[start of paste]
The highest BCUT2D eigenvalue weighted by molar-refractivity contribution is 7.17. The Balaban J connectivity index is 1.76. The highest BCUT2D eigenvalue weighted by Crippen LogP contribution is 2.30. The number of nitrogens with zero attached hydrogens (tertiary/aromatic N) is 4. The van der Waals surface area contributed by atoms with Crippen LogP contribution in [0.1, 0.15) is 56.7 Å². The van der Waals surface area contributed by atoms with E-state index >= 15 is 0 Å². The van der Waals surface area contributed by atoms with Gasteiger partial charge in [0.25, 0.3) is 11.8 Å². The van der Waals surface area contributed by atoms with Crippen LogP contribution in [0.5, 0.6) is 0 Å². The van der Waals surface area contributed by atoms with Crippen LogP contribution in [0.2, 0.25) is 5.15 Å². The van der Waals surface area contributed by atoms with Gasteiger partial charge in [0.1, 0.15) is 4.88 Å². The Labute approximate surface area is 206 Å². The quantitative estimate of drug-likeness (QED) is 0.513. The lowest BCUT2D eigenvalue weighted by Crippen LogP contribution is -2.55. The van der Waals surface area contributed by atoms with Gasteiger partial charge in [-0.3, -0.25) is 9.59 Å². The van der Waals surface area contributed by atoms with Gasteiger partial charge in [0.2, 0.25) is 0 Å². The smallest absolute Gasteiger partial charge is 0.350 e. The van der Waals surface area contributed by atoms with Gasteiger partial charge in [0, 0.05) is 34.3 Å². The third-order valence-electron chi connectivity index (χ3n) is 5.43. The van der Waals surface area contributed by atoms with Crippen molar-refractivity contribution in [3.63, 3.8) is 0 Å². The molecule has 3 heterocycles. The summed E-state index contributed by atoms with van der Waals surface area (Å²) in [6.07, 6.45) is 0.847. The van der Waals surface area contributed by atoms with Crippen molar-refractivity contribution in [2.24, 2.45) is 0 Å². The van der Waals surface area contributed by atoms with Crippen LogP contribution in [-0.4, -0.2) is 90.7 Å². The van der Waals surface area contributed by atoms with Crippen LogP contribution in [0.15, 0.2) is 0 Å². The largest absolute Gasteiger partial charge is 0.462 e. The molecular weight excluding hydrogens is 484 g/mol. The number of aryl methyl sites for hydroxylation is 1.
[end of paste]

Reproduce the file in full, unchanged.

The highest BCUT2D eigenvalue weighted by molar-refractivity contribution is 7.17. The Balaban J connectivity index is 1.76. The highest BCUT2D eigenvalue weighted by Crippen LogP contribution is 2.30. The number of nitrogens with zero attached hydrogens (tertiary/aromatic N) is 4. The van der Waals surface area contributed by atoms with Crippen LogP contribution in [0.1, 0.15) is 56.7 Å². The van der Waals surface area contributed by atoms with E-state index >= 15 is 0 Å². The van der Waals surface area contributed by atoms with Gasteiger partial charge in [0.25, 0.3) is 11.8 Å². The van der Waals surface area contributed by atoms with Crippen LogP contribution in [0.5, 0.6) is 0 Å². The van der Waals surface area contributed by atoms with Crippen LogP contribution in [0.2, 0.25) is 5.15 Å². The van der Waals surface area contributed by atoms with Gasteiger partial charge in [0.1, 0.15) is 4.88 Å². The Labute approximate surface area is 206 Å². The quantitative estimate of drug-likeness (QED) is 0.513. The lowest BCUT2D eigenvalue weighted by Crippen LogP contribution is -2.55. The van der Waals surface area contributed by atoms with Gasteiger partial charge in [-0.3, -0.25) is 9.59 Å². The van der Waals surface area contributed by atoms with Gasteiger partial charge in [0.2, 0.25) is 0 Å². The smallest absolute Gasteiger partial charge is 0.350 e. The van der Waals surface area contributed by atoms with Gasteiger partial charge in [0, 0.05) is 34.3 Å². The third-order valence-electron chi connectivity index (χ3n) is 5.43. The van der Waals surface area contributed by atoms with Crippen molar-refractivity contribution in [3.63, 3.8) is 0 Å². The molecule has 3 heterocycles. The summed E-state index contributed by atoms with van der Waals surface area (Å²) in [6.07, 6.45) is 0.847. The van der Waals surface area contributed by atoms with Crippen molar-refractivity contribution in [2.24, 2.45) is 0 Å². The van der Waals surface area contributed by atoms with Crippen LogP contribution in [-0.4, -0.2) is 90.7 Å². The van der Waals surface area contributed by atoms with Crippen LogP contribution in [0.15, 0.2) is 0 Å². The largest absolute Gasteiger partial charge is 0.462 e. The molecular weight excluding hydrogens is 484 g/mol. The number of aryl methyl sites for hydroxylation is 1.